For my inaugural blog post, I think it’s only right to tell you a bit about me and my position at Cisco. As vice president of services, I lead a team across Canada that works with customers to build and support innovative IT solutions to help those customers compete more effectively. To put it concisely, I help our customers get the absolute most out of their technology.
As a 14-year veteran of Cisco, and having spent 6 months as services lead for Canada, I genuinely believe that this is a truly incredible time to be in services. Why? Because every box, every switch and every IP phone has a lifecycle.
For example, when a new Cisco IP phone is placed on your desk, there is an entire process behind it getting to you – licensing and applications and infrastructure, to start – and services is at the heart of that process, making sure the phone, license and applications are optimized for your business. This true for every technology implemented at your organization, and with changing consumption models bringing more and more solutions into the cloud, IT departments need a trusted advisor to make this transition with them.
It is with this sense of optimism that I recently attended the Government/ITAC OUTLOOK Conference in Ottawa. ITAC, if you aren’t familiar, is a not-for-profit organization that advocates for a strong Canadian technology sector. They are committed to helping members, like Cisco, achieve success across the country. As someone who has worked with public sectors customers, including federal, provincial and municipal, for a long time I was excited to attend and hear from our public sector leaders about the challenges they are facing.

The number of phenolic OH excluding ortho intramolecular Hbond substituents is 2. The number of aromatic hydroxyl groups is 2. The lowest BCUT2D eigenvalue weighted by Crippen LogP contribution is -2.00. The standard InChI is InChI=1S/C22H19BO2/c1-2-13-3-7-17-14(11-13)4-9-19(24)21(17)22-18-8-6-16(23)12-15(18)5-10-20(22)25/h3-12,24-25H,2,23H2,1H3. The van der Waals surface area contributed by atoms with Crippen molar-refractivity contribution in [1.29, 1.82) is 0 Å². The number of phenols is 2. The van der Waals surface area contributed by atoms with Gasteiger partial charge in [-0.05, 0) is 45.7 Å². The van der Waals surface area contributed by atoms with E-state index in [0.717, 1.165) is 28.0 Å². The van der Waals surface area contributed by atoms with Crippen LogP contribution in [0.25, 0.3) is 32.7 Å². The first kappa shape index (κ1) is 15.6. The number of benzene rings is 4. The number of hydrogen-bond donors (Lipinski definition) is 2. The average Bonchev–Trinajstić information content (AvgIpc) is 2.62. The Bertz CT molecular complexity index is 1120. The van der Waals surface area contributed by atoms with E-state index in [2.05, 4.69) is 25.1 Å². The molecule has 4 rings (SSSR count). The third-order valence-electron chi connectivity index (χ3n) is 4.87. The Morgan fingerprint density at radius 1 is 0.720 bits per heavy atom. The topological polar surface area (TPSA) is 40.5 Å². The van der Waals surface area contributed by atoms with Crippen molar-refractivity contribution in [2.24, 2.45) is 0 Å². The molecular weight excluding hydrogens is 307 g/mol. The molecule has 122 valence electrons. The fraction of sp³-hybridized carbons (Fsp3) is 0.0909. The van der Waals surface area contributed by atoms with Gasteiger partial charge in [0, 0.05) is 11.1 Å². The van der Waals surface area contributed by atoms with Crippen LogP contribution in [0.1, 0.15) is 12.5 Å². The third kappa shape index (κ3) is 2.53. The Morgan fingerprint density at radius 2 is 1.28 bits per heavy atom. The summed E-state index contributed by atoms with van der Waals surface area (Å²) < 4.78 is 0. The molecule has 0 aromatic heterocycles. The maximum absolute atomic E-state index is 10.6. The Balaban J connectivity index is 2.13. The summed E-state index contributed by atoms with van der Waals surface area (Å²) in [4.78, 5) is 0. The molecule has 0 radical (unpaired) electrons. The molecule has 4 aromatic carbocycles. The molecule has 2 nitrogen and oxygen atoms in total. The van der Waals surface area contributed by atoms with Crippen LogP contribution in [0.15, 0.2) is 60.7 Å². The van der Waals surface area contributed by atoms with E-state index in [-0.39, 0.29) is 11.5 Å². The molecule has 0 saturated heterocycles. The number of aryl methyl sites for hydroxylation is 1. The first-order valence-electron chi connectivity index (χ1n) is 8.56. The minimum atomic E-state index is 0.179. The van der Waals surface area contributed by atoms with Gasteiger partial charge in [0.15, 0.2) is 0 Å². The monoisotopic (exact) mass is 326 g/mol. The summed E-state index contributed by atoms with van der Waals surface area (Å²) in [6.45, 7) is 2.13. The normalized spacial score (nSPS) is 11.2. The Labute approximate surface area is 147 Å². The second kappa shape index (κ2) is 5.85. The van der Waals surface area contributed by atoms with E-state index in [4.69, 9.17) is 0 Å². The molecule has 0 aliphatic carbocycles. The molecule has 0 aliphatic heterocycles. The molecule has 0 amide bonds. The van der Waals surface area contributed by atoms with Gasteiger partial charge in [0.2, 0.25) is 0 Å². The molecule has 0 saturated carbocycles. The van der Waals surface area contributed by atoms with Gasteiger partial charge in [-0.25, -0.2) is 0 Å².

What I heard was revealing.
Throughout the conference, including my brief but enlightening conversation with CIO of Canada Corinne Charette, the two words I kept hearing were risk management. Government and enterprises alike are wondering how do they mitigate risk, recover from a disaster and address shared consumption models. Security, it seems, is on everyone’s mind.
But perhaps more revealing were the questions that kept coming up. How do I know my risk level? How do I measure my security preparedness? What do I do if we are hacked?
My answer is clear. Government and private sector organizations need to understand, in real-time, how their network security is performing. You need to assess your risk, and we can help.
Here’s why. In a country where our government is moving towards a single, shared telecommunications network (as part of the overall Shared Services Canada initiative) we have to ensure the security of that data. In no other time has the traffic on our networks been more valuable, or more vulnerable. But by assessing your infrastructure and optimizing a solution for your network, you can be confident that your data is safe.
As I said before, it’s an incredible time to be in services.